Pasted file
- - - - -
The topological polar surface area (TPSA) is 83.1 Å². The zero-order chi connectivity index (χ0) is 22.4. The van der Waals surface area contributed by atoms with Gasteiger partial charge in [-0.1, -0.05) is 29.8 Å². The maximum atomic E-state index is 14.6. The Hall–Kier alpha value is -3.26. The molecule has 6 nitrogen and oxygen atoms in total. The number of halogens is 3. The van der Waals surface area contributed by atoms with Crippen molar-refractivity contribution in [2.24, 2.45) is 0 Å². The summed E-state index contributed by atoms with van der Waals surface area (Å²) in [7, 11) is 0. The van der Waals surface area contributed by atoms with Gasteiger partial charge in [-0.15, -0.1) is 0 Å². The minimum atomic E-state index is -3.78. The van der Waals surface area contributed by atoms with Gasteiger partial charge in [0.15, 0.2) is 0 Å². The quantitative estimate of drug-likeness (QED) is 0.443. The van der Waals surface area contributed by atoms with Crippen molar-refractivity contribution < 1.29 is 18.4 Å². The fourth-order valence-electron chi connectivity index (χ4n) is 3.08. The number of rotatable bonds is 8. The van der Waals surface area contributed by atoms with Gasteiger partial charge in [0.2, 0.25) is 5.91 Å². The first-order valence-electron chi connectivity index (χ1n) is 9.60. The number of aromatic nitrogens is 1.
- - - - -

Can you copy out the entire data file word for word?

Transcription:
The topological polar surface area (TPSA) is 83.1 Å². The zero-order chi connectivity index (χ0) is 22.4. The van der Waals surface area contributed by atoms with Gasteiger partial charge in [-0.1, -0.05) is 29.8 Å². The maximum atomic E-state index is 14.6. The Hall–Kier alpha value is -3.26. The molecule has 6 nitrogen and oxygen atoms in total. The number of halogens is 3. The van der Waals surface area contributed by atoms with Crippen molar-refractivity contribution in [2.24, 2.45) is 0 Å². The summed E-state index contributed by atoms with van der Waals surface area (Å²) in [7, 11) is 0. The van der Waals surface area contributed by atoms with Gasteiger partial charge in [-0.15, -0.1) is 0 Å². The minimum atomic E-state index is -3.78. The van der Waals surface area contributed by atoms with Gasteiger partial charge in [0.15, 0.2) is 0 Å². The quantitative estimate of drug-likeness (QED) is 0.443. The van der Waals surface area contributed by atoms with Crippen molar-refractivity contribution < 1.29 is 18.4 Å². The fourth-order valence-electron chi connectivity index (χ4n) is 3.08. The number of rotatable bonds is 8. The van der Waals surface area contributed by atoms with Gasteiger partial charge in [0.2, 0.25) is 5.91 Å². The first-order valence-electron chi connectivity index (χ1n) is 9.60. The number of aromatic nitrogens is 1.